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The Roanoke Times: That old, familiar feeling in Iran

By Tommy Denton

Once upon a time, the British crown so frowned upon certain aspirations among its colonists in America that the Redcoats waged an unsuccessful war to quell the usurpations.

For the Americans, what began as a tea party finished in the birth of a new nation, the sovereign people determined to be masters of their own destiny.

About 125 years later, in 1901, the British crown agreed to help relieve the indebtedness of Mozzafar al-Din Shah Qajar, then shah of Iran, by “accepting” a 60-year concession to develop Iranian oil fields. Englishman William Knox D’Arcy struck the first commercially important reserve in 1908, later transferring controlling interest to what became the Anglo-Persian Oil Co. in 1909.

After World War I, the British crown saw the wisdom, practicality and efficiency of simply nationalizing the oil, later securing it by stationing British troops in strategic parts of Iran.

As restless natives historically have been wont to do, the Iranians became restive with the plundering of what they considered to be their own oil, with a modest 16 percent of the profits set aside for the home folks. Nor were the Iranians at all pleased with British interference in their Persian Constitutional Revolution, much less British use of Iran as a platform to invade Russia in a vain attempt to reverse the Bolsheviks’ October revolution.

In 1921, the British crown saw the usefulness of engineering a coup in Iran that installed Reza Pahlavi as the shah. A great era of modernization and development began, especially the Persian Corridor with its railroads for both military and civilian routes, but then Reza began to show a troublesome independent streak.

Reza redrafted the Anglo-Persian Oil Co. concession in the mid-1930s, reducing the land available for the venture’s exploration and increasing his government’s share of the profits. By 1941, the British invaded and generally took over — railroads, oil production and effectively the government as well, installing Reza’s compliant 22-year-old son, Mohammed Reza Pahlavi, as shah.

In postwar Iran, the crippled British government relied significantly on oil revenues from its empire. But the increasingly nationalist impulses of the Iranian government led to increased assertiveness, including demands for accountability in payment of royalties.

By 1951, tensions grew. Prime Minister Ali Razmara was assassinated in March. By April, the parliament passed a bill to nationalize the oil industry. Led by Western-educated Mohammed Mossadegh, the lawmakers indicated during debates that such independence was necessary to break free from the grip of British intelligence services. Mossadegh was elected prime minister in May.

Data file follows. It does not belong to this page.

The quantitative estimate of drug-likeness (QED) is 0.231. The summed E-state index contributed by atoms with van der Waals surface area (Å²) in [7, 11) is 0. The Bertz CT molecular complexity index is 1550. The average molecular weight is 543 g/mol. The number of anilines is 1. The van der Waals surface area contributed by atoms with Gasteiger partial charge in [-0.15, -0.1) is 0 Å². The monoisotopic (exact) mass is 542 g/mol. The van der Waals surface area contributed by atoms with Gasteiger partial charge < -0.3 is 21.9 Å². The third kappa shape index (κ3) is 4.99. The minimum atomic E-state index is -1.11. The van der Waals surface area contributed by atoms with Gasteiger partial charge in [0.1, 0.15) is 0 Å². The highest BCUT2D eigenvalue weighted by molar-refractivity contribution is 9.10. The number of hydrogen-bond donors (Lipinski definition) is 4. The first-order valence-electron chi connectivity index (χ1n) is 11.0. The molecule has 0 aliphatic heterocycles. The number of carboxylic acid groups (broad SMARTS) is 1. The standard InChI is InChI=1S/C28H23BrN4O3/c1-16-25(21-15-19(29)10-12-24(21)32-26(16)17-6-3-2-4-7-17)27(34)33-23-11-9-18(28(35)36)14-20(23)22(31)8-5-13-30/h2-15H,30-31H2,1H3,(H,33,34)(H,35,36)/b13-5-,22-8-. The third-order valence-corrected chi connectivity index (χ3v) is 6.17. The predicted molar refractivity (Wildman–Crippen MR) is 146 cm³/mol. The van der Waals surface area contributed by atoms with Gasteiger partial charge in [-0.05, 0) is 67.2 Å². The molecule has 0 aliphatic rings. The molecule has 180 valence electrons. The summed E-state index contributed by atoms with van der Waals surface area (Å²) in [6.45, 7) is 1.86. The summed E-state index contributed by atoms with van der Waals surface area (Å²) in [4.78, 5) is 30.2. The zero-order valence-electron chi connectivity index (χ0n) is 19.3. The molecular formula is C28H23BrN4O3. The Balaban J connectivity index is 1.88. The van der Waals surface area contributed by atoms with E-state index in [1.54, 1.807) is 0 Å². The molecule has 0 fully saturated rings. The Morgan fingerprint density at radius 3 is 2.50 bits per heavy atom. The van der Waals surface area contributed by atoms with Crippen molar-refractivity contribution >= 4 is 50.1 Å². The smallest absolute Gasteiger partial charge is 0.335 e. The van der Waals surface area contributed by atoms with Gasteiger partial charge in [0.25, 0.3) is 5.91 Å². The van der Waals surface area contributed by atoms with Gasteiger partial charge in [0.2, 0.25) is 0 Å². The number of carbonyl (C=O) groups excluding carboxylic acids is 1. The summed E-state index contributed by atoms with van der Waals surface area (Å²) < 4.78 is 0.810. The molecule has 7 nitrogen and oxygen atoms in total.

Alas, Iranians were more easily inspired than they were gifted with sufficient competence to maintain production and export levels, although the British naval blockade was no minor hindrance. Still, the Iranians prevailed in the International Court of Justice in the Hague, where Great Britain sought a ruling that the nationalization was illegal. The crown lost.

Hemmed in, the Iranians began easing into the Cold War orbit of the Soviet Union, its next-door neighbor. Still, President Harry Truman refused British overtures to subvert the parliamentary, sovereign Iranian government.

The election of Dwight Eisenhower in 1952 was more agreeable to British interests. The joint U.S.-British plot code named Operation Ajax, aided by Central Intelligence Agency intervention, would overthrow Soviet-backed Mossadegh in August of 1953 and replace him with the presumed anti-Soviet Gen. Fazlollah Zahedi and restoration of the influence of Shah Reza Pahlavi.

In return for its support, however, the United States demanded an end to any British-Iranian oil monopoly and opening of exploration and development as well to five major U.S. oil companies, plus Royal Dutch Shell and a French firm.

The strategic bonanza of opening an outpost on the Soviet border during the Cold War may have been huge, but the deal-maker that allowed it to happen was the U.S. demand for access to Iranian oil.

All those considerations, especially the CIA role in the coup that removed Mossadegh, help explain the anti-America passions of the revolutionaries who in 1979 seized power, expelled the shah and decided to assert Iranian sovereignty over Iran.

Alas, recent news reports of presidentially approved CIA covert actions to topple the government in Tehran have a sort of 1953-ish ring of dejA vu all over again.

When will we ever learn?

Denton’s column appears in the Sunday edition of The Roanoke Times

Published: Jun 03, 2007

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